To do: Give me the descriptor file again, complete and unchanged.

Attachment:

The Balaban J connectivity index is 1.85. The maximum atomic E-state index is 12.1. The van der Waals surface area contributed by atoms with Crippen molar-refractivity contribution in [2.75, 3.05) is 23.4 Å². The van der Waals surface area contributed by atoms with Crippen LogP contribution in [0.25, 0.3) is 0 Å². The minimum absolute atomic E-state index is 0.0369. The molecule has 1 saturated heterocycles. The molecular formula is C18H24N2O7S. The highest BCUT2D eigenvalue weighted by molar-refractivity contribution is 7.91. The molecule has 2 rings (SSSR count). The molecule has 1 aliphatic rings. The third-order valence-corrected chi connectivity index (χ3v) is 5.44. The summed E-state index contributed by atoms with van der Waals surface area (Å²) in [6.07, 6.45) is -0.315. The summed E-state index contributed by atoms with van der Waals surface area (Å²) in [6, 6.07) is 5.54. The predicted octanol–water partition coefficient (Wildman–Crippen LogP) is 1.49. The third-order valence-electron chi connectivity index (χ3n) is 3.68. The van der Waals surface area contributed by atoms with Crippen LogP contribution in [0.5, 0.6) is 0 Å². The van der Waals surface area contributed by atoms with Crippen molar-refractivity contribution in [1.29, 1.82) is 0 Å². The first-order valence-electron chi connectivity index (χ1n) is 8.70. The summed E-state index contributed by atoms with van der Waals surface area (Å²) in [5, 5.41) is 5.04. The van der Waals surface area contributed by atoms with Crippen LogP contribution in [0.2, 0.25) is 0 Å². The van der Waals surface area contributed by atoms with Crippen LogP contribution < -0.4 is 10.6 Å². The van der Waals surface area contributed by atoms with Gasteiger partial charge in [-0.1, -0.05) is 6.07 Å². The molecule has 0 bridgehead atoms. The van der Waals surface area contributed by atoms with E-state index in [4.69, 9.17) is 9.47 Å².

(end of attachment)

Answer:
The Balaban J connectivity index is 1.85. The maximum atomic E-state index is 12.1. The van der Waals surface area contributed by atoms with Crippen molar-refractivity contribution in [2.75, 3.05) is 23.4 Å². The van der Waals surface area contributed by atoms with Crippen LogP contribution in [0.25, 0.3) is 0 Å². The minimum absolute atomic E-state index is 0.0369. The molecule has 1 saturated heterocycles. The molecular formula is C18H24N2O7S. The highest BCUT2D eigenvalue weighted by molar-refractivity contribution is 7.91. The molecule has 2 rings (SSSR count). The molecule has 1 aliphatic rings. The third-order valence-corrected chi connectivity index (χ3v) is 5.44. The summed E-state index contributed by atoms with van der Waals surface area (Å²) in [6.07, 6.45) is -0.315. The summed E-state index contributed by atoms with van der Waals surface area (Å²) in [6, 6.07) is 5.54. The predicted octanol–water partition coefficient (Wildman–Crippen LogP) is 1.49. The third-order valence-electron chi connectivity index (χ3n) is 3.68. The van der Waals surface area contributed by atoms with Crippen LogP contribution in [0.5, 0.6) is 0 Å². The van der Waals surface area contributed by atoms with Crippen molar-refractivity contribution in [1.29, 1.82) is 0 Å². The first-order valence-electron chi connectivity index (χ1n) is 8.70. The summed E-state index contributed by atoms with van der Waals surface area (Å²) in [5, 5.41) is 5.04. The van der Waals surface area contributed by atoms with Crippen LogP contribution in [0.2, 0.25) is 0 Å². The van der Waals surface area contributed by atoms with Crippen LogP contribution < -0.4 is 10.6 Å². The van der Waals surface area contributed by atoms with Gasteiger partial charge in [-0.1, -0.05) is 6.07 Å². The molecule has 0 bridgehead atoms. The van der Waals surface area contributed by atoms with E-state index in [4.69, 9.17) is 9.47 Å².